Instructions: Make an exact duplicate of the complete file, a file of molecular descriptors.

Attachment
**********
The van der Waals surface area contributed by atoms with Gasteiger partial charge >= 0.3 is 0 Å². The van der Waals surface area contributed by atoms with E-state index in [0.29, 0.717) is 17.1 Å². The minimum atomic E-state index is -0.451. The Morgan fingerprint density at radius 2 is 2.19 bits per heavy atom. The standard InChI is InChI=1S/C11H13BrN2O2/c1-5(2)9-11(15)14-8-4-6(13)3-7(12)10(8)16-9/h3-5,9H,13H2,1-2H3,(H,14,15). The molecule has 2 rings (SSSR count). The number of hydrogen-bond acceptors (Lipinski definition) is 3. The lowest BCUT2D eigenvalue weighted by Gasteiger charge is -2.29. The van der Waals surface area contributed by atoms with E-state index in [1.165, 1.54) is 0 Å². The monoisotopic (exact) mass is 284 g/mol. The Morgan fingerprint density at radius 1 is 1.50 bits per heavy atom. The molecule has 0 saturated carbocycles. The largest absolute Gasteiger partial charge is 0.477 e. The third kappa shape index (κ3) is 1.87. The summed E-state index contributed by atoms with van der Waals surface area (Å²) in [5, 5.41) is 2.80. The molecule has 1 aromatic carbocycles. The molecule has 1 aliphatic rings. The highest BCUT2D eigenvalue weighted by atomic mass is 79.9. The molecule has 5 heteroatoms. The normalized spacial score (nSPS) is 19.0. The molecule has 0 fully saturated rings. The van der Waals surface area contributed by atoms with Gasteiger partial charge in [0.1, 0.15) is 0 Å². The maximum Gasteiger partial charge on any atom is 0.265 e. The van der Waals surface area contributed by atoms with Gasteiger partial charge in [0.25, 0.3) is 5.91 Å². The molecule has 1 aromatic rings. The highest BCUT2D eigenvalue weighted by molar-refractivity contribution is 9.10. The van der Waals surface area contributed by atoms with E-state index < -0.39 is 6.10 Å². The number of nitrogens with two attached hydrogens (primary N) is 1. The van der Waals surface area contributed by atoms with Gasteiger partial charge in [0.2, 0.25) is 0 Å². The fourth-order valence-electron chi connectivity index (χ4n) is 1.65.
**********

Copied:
The van der Waals surface area contributed by atoms with Gasteiger partial charge >= 0.3 is 0 Å². The van der Waals surface area contributed by atoms with E-state index in [0.29, 0.717) is 17.1 Å². The minimum atomic E-state index is -0.451. The Morgan fingerprint density at radius 2 is 2.19 bits per heavy atom. The standard InChI is InChI=1S/C11H13BrN2O2/c1-5(2)9-11(15)14-8-4-6(13)3-7(12)10(8)16-9/h3-5,9H,13H2,1-2H3,(H,14,15). The molecule has 2 rings (SSSR count). The number of hydrogen-bond acceptors (Lipinski definition) is 3. The lowest BCUT2D eigenvalue weighted by Gasteiger charge is -2.29. The van der Waals surface area contributed by atoms with E-state index in [1.165, 1.54) is 0 Å². The monoisotopic (exact) mass is 284 g/mol. The Morgan fingerprint density at radius 1 is 1.50 bits per heavy atom. The molecule has 0 saturated carbocycles. The largest absolute Gasteiger partial charge is 0.477 e. The third kappa shape index (κ3) is 1.87. The summed E-state index contributed by atoms with van der Waals surface area (Å²) in [5, 5.41) is 2.80. The molecule has 1 aromatic carbocycles. The molecule has 1 aliphatic rings. The highest BCUT2D eigenvalue weighted by atomic mass is 79.9. The molecule has 5 heteroatoms. The normalized spacial score (nSPS) is 19.0. The molecule has 0 fully saturated rings. The van der Waals surface area contributed by atoms with Gasteiger partial charge in [0.1, 0.15) is 0 Å². The maximum Gasteiger partial charge on any atom is 0.265 e. The van der Waals surface area contributed by atoms with Gasteiger partial charge in [0.25, 0.3) is 5.91 Å². The molecule has 1 aromatic rings. The highest BCUT2D eigenvalue weighted by molar-refractivity contribution is 9.10. The van der Waals surface area contributed by atoms with E-state index < -0.39 is 6.10 Å². The number of nitrogens with two attached hydrogens (primary N) is 1. The van der Waals surface area contributed by atoms with Gasteiger partial charge in [0.2, 0.25) is 0 Å². The fourth-order valence-electron chi connectivity index (χ4n) is 1.65.